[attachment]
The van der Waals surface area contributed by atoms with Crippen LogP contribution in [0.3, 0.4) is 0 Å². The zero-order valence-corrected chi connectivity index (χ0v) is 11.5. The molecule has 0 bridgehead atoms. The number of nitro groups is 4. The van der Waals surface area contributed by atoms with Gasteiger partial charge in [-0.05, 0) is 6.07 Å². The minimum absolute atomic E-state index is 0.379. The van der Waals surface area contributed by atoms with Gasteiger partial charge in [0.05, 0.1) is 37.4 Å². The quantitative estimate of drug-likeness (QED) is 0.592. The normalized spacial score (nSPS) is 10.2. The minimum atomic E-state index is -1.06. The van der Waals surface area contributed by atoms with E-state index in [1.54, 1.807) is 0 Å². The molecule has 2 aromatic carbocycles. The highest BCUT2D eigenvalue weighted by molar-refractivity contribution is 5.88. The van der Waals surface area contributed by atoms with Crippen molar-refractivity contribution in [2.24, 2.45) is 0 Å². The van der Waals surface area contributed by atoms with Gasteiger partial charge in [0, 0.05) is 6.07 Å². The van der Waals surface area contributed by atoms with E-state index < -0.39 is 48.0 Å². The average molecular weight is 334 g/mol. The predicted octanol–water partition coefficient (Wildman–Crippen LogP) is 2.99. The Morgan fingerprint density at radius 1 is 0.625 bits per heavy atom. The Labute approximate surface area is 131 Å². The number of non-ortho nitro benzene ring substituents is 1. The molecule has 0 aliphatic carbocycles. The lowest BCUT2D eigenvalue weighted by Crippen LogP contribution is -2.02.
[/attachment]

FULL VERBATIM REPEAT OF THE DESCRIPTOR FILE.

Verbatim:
The van der Waals surface area contributed by atoms with Crippen LogP contribution in [0.3, 0.4) is 0 Å². The zero-order valence-corrected chi connectivity index (χ0v) is 11.5. The molecule has 0 bridgehead atoms. The number of nitro groups is 4. The van der Waals surface area contributed by atoms with Gasteiger partial charge in [-0.05, 0) is 6.07 Å². The minimum absolute atomic E-state index is 0.379. The van der Waals surface area contributed by atoms with Gasteiger partial charge in [0.05, 0.1) is 37.4 Å². The quantitative estimate of drug-likeness (QED) is 0.592. The normalized spacial score (nSPS) is 10.2. The minimum atomic E-state index is -1.06. The van der Waals surface area contributed by atoms with E-state index in [1.54, 1.807) is 0 Å². The molecule has 2 aromatic carbocycles. The highest BCUT2D eigenvalue weighted by molar-refractivity contribution is 5.88. The van der Waals surface area contributed by atoms with Crippen molar-refractivity contribution in [2.24, 2.45) is 0 Å². The van der Waals surface area contributed by atoms with Gasteiger partial charge in [0, 0.05) is 6.07 Å². The van der Waals surface area contributed by atoms with E-state index < -0.39 is 48.0 Å². The average molecular weight is 334 g/mol. The predicted octanol–water partition coefficient (Wildman–Crippen LogP) is 2.99. The Morgan fingerprint density at radius 1 is 0.625 bits per heavy atom. The Labute approximate surface area is 131 Å². The number of non-ortho nitro benzene ring substituents is 1. The molecule has 0 aliphatic carbocycles. The lowest BCUT2D eigenvalue weighted by Crippen LogP contribution is -2.02.